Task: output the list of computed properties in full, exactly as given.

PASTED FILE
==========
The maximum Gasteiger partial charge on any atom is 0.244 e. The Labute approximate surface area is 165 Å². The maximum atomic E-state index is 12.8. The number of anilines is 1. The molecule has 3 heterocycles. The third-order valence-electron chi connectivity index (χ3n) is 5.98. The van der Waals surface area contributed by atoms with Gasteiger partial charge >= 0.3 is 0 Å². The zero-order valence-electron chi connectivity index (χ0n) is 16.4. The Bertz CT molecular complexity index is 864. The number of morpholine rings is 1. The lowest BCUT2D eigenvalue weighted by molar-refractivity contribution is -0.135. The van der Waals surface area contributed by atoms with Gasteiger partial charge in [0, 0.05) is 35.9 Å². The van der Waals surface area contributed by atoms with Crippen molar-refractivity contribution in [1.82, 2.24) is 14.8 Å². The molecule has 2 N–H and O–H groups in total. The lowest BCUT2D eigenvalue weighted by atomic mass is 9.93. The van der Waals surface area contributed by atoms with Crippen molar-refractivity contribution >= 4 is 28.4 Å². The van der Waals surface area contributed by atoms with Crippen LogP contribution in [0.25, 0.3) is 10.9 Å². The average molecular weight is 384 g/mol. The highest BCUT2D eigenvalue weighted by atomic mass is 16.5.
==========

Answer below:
The maximum Gasteiger partial charge on any atom is 0.244 e. The Labute approximate surface area is 165 Å². The maximum atomic E-state index is 12.8. The number of anilines is 1. The molecule has 3 heterocycles. The third-order valence-electron chi connectivity index (χ3n) is 5.98. The van der Waals surface area contributed by atoms with Gasteiger partial charge >= 0.3 is 0 Å². The zero-order valence-electron chi connectivity index (χ0n) is 16.4. The Bertz CT molecular complexity index is 864. The number of morpholine rings is 1. The lowest BCUT2D eigenvalue weighted by molar-refractivity contribution is -0.135. The van der Waals surface area contributed by atoms with Gasteiger partial charge in [0, 0.05) is 35.9 Å². The van der Waals surface area contributed by atoms with Crippen molar-refractivity contribution in [1.82, 2.24) is 14.8 Å². The molecule has 2 N–H and O–H groups in total. The lowest BCUT2D eigenvalue weighted by atomic mass is 9.93. The van der Waals surface area contributed by atoms with Crippen molar-refractivity contribution >= 4 is 28.4 Å². The van der Waals surface area contributed by atoms with Crippen LogP contribution in [0.25, 0.3) is 10.9 Å². The average molecular weight is 384 g/mol. The highest BCUT2D eigenvalue weighted by atomic mass is 16.5.